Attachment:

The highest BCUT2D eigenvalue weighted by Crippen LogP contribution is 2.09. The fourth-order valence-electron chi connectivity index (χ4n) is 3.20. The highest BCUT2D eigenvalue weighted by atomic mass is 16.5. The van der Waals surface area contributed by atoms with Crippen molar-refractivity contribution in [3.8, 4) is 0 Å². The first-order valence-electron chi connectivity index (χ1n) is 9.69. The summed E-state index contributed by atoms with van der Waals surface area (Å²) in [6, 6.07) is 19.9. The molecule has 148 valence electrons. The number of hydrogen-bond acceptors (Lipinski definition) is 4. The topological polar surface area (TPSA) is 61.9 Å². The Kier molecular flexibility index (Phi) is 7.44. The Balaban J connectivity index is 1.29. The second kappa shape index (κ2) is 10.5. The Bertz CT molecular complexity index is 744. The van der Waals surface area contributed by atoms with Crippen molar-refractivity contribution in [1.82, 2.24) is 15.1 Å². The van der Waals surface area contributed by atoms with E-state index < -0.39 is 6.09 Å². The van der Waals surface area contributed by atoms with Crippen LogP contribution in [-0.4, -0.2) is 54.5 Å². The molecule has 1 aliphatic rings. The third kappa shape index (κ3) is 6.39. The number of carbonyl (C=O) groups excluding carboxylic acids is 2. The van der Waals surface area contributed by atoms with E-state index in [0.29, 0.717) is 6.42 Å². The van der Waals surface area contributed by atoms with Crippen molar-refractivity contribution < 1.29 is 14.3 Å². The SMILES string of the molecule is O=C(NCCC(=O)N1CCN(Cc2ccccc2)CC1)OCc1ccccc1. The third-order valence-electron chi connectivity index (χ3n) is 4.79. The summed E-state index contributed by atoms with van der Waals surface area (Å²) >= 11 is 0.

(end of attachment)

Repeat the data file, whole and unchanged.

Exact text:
The highest BCUT2D eigenvalue weighted by Crippen LogP contribution is 2.09. The fourth-order valence-electron chi connectivity index (χ4n) is 3.20. The highest BCUT2D eigenvalue weighted by atomic mass is 16.5. The van der Waals surface area contributed by atoms with Crippen molar-refractivity contribution in [3.8, 4) is 0 Å². The first-order valence-electron chi connectivity index (χ1n) is 9.69. The summed E-state index contributed by atoms with van der Waals surface area (Å²) in [6, 6.07) is 19.9. The molecule has 148 valence electrons. The number of hydrogen-bond acceptors (Lipinski definition) is 4. The topological polar surface area (TPSA) is 61.9 Å². The Kier molecular flexibility index (Phi) is 7.44. The Balaban J connectivity index is 1.29. The second kappa shape index (κ2) is 10.5. The Bertz CT molecular complexity index is 744. The van der Waals surface area contributed by atoms with Crippen molar-refractivity contribution in [1.82, 2.24) is 15.1 Å². The van der Waals surface area contributed by atoms with E-state index < -0.39 is 6.09 Å². The van der Waals surface area contributed by atoms with Crippen LogP contribution in [-0.4, -0.2) is 54.5 Å². The molecule has 1 aliphatic rings. The third kappa shape index (κ3) is 6.39. The number of carbonyl (C=O) groups excluding carboxylic acids is 2. The van der Waals surface area contributed by atoms with E-state index in [0.29, 0.717) is 6.42 Å². The van der Waals surface area contributed by atoms with Crippen molar-refractivity contribution < 1.29 is 14.3 Å². The SMILES string of the molecule is O=C(NCCC(=O)N1CCN(Cc2ccccc2)CC1)OCc1ccccc1. The third-order valence-electron chi connectivity index (χ3n) is 4.79. The summed E-state index contributed by atoms with van der Waals surface area (Å²) >= 11 is 0.